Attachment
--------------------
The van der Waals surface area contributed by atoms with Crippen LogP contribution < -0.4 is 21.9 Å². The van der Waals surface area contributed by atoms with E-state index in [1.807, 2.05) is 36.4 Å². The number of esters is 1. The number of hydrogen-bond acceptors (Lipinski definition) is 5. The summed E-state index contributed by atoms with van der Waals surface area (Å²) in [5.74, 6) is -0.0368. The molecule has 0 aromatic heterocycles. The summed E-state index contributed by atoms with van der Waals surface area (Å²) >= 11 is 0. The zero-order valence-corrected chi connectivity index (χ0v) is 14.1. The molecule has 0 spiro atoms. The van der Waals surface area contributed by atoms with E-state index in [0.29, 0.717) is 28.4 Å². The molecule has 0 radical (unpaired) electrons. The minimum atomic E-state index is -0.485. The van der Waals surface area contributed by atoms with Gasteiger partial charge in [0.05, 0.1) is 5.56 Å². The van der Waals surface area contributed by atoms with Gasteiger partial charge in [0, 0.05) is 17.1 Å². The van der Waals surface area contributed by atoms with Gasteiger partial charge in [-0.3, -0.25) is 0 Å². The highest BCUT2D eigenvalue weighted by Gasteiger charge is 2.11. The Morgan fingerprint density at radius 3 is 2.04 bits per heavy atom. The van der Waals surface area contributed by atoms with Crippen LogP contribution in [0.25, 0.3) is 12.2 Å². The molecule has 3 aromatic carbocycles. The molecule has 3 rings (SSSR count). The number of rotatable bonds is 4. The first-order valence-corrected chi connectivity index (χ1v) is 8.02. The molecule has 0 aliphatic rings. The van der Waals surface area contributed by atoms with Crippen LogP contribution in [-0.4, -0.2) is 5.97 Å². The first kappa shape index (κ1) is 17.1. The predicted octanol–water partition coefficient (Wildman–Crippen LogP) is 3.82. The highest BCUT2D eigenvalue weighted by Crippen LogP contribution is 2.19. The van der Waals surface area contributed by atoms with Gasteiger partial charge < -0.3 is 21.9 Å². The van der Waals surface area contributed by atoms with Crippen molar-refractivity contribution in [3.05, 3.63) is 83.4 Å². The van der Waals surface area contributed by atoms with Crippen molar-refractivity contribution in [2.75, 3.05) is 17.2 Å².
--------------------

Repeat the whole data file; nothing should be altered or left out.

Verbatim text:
The van der Waals surface area contributed by atoms with Crippen LogP contribution < -0.4 is 21.9 Å². The van der Waals surface area contributed by atoms with E-state index in [1.807, 2.05) is 36.4 Å². The number of esters is 1. The number of hydrogen-bond acceptors (Lipinski definition) is 5. The summed E-state index contributed by atoms with van der Waals surface area (Å²) in [5.74, 6) is -0.0368. The molecule has 0 aromatic heterocycles. The summed E-state index contributed by atoms with van der Waals surface area (Å²) >= 11 is 0. The zero-order valence-corrected chi connectivity index (χ0v) is 14.1. The molecule has 0 spiro atoms. The van der Waals surface area contributed by atoms with E-state index in [0.29, 0.717) is 28.4 Å². The molecule has 0 radical (unpaired) electrons. The minimum atomic E-state index is -0.485. The van der Waals surface area contributed by atoms with Gasteiger partial charge in [0.05, 0.1) is 5.56 Å². The van der Waals surface area contributed by atoms with Gasteiger partial charge in [0, 0.05) is 17.1 Å². The van der Waals surface area contributed by atoms with Gasteiger partial charge in [-0.3, -0.25) is 0 Å². The highest BCUT2D eigenvalue weighted by Gasteiger charge is 2.11. The Morgan fingerprint density at radius 3 is 2.04 bits per heavy atom. The van der Waals surface area contributed by atoms with Crippen LogP contribution in [0.25, 0.3) is 12.2 Å². The molecule has 3 aromatic carbocycles. The molecule has 3 rings (SSSR count). The number of rotatable bonds is 4. The first-order valence-corrected chi connectivity index (χ1v) is 8.02. The molecule has 0 aliphatic rings. The van der Waals surface area contributed by atoms with Crippen LogP contribution in [-0.4, -0.2) is 5.97 Å². The first kappa shape index (κ1) is 17.1. The predicted octanol–water partition coefficient (Wildman–Crippen LogP) is 3.82. The highest BCUT2D eigenvalue weighted by Crippen LogP contribution is 2.19. The van der Waals surface area contributed by atoms with Gasteiger partial charge < -0.3 is 21.9 Å². The van der Waals surface area contributed by atoms with Crippen molar-refractivity contribution in [3.05, 3.63) is 83.4 Å². The van der Waals surface area contributed by atoms with Crippen molar-refractivity contribution in [2.75, 3.05) is 17.2 Å².